• Expecting a single cybersecurity professional (we’ll call him/her a “Lone Cyber Ranger”) to perform the entire gamut of cybersecurity defense for the entire Enterprise-level organization to include security awareness education; security incident event monitoring; digital forensics and incident response (DFIR); responding to and blocking phishing/spoofing/spam emails sent to concerned students, faculty, and staff members; writing and staffing security policies; scanning system for missing software patch updates; coordinating emergent data privacy initiatives; and ensuring the university is compliant with all applicable governances are just some of the tasks a university cybersecurity professional is required to perform. This is far too much for any one person to be expected to do on their own, much less do them all well which is what is required to prevent serious network intrusions that could potentially be very costly for a university. This “Let’s just pay to staff one cybersecurity professional” for the entire university mentality is common among many smaller universities around the nation and is justified by the excuse that there just isn’t enough money to go around. Don’t buy that garbage, it is false. The money is there to hire secondary and tertiary cybersecurity roles, desperately needed software/hardware products, but it just hasn’t been deemed important enough to be budgeted for and allocated by the Board of Trustees or the CIO because they haven’t suffered a massive data breach yet that has cost the university millions to recover from. Apparently, universities also seem to be unfamiliar with job burnout which is exactly what happens to lone cyber rangers after a given time of constant stress. Mental health issues can become a major escalating factor for InfoSec professionals, as with any profession, if stress is not properly managed.
  • Outsourcing security functions to a Managed Security Services Provider (MSSP) is an option some universities choose. It is understandable that institutions might want to outsource their security problems to Cloud-Service Providers (C-SP). “Hey, it’s on them, right?” Wrong, the university is still responsible for the data as the owner of that data. But let me ask you something, who is keeping tabs on what is being reported back to the university? Is anyone from the university even reviewing system event logs or is it just a check-in-the-block compliance event that isn’t been done? Is there even a Service Level Agreement (SLA) in place that defines security parameters that are signed by both the university and the third-party vendor(s)? Oftentimes, there isn’t which is quite risky if something were to occur. I suspect it would just degenerate into a finger-pointing match.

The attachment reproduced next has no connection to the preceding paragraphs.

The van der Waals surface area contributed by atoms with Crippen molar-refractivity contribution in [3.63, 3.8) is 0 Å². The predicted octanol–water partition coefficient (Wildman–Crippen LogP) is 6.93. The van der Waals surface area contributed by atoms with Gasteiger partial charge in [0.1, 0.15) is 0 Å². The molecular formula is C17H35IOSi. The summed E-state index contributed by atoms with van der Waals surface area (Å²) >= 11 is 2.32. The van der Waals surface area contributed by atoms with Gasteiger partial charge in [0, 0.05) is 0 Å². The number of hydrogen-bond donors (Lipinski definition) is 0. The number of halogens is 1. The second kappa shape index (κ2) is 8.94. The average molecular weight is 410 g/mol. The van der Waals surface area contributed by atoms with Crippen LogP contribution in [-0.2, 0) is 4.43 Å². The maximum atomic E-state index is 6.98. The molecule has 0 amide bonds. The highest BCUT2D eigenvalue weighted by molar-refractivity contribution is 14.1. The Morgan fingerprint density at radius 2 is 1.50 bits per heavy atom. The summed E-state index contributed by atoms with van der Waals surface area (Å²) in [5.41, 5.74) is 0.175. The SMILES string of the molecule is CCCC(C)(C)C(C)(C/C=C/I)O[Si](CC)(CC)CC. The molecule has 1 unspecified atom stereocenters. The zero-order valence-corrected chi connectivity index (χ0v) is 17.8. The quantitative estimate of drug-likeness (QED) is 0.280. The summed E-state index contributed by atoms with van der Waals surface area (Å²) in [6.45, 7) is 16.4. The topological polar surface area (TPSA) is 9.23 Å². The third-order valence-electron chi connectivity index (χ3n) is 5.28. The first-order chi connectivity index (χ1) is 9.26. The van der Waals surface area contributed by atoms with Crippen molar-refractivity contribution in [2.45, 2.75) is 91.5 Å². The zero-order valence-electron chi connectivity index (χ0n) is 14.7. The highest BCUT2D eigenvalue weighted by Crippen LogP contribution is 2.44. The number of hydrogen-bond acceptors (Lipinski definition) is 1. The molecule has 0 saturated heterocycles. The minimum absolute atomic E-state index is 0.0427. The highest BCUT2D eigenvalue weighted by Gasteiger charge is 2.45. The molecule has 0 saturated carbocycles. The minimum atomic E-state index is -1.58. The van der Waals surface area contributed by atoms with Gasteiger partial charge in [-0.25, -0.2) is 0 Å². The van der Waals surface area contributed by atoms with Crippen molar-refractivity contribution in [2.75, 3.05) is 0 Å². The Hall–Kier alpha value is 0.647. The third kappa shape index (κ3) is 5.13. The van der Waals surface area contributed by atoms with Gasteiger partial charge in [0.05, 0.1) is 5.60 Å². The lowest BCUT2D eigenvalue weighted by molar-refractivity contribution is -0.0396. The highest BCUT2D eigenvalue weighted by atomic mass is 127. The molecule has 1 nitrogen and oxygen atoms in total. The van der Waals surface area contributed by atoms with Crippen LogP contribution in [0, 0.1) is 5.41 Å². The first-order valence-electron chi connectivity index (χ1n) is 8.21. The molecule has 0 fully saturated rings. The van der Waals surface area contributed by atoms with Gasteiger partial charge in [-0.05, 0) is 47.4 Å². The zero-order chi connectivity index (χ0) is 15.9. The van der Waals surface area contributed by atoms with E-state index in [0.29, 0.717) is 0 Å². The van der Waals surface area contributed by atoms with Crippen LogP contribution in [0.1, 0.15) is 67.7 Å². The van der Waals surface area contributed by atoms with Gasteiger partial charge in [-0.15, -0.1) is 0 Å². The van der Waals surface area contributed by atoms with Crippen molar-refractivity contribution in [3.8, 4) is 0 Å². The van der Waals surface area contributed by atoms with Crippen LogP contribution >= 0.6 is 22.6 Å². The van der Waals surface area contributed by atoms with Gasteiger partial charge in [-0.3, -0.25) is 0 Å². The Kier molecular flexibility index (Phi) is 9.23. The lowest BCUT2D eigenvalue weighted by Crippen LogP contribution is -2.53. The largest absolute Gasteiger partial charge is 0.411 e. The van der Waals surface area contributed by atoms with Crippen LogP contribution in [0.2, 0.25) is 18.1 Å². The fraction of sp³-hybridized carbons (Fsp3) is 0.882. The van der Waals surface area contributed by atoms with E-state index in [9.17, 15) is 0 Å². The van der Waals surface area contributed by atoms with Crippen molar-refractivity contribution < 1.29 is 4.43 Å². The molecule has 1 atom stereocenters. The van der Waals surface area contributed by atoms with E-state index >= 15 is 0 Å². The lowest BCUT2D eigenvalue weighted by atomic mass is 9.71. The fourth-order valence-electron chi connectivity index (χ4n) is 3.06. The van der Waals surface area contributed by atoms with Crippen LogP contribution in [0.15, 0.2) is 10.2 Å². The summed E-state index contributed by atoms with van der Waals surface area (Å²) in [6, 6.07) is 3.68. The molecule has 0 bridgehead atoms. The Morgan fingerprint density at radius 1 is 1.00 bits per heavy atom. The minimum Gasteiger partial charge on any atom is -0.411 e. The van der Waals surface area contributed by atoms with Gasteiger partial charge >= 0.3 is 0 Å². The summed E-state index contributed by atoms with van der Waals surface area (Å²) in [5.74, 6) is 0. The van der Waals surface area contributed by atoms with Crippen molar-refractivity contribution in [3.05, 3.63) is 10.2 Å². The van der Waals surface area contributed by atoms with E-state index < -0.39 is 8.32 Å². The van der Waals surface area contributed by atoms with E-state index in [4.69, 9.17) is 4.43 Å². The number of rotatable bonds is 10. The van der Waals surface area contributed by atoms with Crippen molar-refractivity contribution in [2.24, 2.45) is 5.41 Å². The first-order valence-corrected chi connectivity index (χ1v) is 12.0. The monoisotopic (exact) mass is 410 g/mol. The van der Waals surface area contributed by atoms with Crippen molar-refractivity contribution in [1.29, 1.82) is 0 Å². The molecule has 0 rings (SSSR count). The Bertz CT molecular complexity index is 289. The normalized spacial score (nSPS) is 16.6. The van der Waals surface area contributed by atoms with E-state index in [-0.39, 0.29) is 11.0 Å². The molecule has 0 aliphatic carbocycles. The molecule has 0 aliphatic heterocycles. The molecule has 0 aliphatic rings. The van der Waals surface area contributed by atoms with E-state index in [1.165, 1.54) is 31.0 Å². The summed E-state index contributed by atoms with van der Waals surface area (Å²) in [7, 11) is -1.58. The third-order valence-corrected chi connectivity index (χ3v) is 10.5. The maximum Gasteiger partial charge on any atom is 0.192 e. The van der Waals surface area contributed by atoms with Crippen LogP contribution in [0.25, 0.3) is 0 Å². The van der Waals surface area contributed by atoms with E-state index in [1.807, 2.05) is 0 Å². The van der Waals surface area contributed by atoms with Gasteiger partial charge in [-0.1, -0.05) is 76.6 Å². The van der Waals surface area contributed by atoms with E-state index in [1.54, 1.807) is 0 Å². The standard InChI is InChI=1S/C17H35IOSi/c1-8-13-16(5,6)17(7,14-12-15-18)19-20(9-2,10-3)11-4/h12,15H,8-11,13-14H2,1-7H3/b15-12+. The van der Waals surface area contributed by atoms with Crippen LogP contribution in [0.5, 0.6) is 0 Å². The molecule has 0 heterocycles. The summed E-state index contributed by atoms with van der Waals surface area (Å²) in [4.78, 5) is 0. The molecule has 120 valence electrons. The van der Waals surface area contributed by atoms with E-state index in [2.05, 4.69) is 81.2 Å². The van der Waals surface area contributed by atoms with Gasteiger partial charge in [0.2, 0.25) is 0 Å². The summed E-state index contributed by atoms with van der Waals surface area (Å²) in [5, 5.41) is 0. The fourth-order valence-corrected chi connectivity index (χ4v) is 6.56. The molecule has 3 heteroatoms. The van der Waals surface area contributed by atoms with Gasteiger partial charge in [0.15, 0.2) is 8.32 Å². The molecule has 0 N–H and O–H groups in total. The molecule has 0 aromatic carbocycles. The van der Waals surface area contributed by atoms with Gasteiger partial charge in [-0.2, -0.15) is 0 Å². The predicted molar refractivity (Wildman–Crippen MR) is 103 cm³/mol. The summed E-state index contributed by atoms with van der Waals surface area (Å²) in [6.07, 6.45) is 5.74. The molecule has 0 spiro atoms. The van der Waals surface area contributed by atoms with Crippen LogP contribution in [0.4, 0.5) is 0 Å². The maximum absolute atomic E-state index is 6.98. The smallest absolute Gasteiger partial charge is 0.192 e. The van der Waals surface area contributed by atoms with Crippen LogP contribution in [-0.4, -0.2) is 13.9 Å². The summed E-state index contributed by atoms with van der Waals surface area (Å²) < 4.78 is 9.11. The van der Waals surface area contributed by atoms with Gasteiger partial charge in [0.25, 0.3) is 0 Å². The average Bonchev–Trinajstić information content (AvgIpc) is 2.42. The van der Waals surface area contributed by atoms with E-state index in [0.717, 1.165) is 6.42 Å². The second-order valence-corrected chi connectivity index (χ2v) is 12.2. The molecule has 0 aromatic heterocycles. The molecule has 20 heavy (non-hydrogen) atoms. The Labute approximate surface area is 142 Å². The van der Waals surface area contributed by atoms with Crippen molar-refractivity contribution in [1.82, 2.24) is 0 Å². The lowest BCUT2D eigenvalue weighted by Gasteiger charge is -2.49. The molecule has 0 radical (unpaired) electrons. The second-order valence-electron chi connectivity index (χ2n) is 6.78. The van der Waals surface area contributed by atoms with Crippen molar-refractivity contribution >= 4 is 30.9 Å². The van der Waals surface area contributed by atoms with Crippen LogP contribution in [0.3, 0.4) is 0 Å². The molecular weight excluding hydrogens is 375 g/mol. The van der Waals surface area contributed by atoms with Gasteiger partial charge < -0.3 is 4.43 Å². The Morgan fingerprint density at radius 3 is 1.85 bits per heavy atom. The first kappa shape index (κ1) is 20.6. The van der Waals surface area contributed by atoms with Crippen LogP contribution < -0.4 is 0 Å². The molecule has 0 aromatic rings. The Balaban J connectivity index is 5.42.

• Intellectual Property (IP) theft by other nations such as China is a problem at U.S. universities because too often they architect their networks in a wide-open Campus Area Network (CAN) whereby anyone can sit down at a computer and use it without ever needing system logon credentials. Anyone can just plug a USB device into any open USB port to install malware like keyloggers or to steal files. There is nothing preventing this aside from perhaps anti-virus software if it has this option and only if it is properly configured across the entire domain. Chances are, it isn’t. What protections are in place to prevent this? Is Data Loss Prevention (DLP) even being addressed at all? Hint: It definitely should be.
  • Making Two-Factor Authentication (2FA) “opt-in” is a terrible idea. Explain the need to senior university leadership, set a “Go Live” date, notify and train the masses of employees (to include stubborn faculty) and students, and then require 2FA for all university application access. This is doubly important if said university has an extremely weak minimum character password policy such as an 8-character minimum password length that can be cracked in less than 3 hours nowadays. You’d think implementing 2FA across campus would be a tedious but relatively simple process. However, it is anything but that in my experience.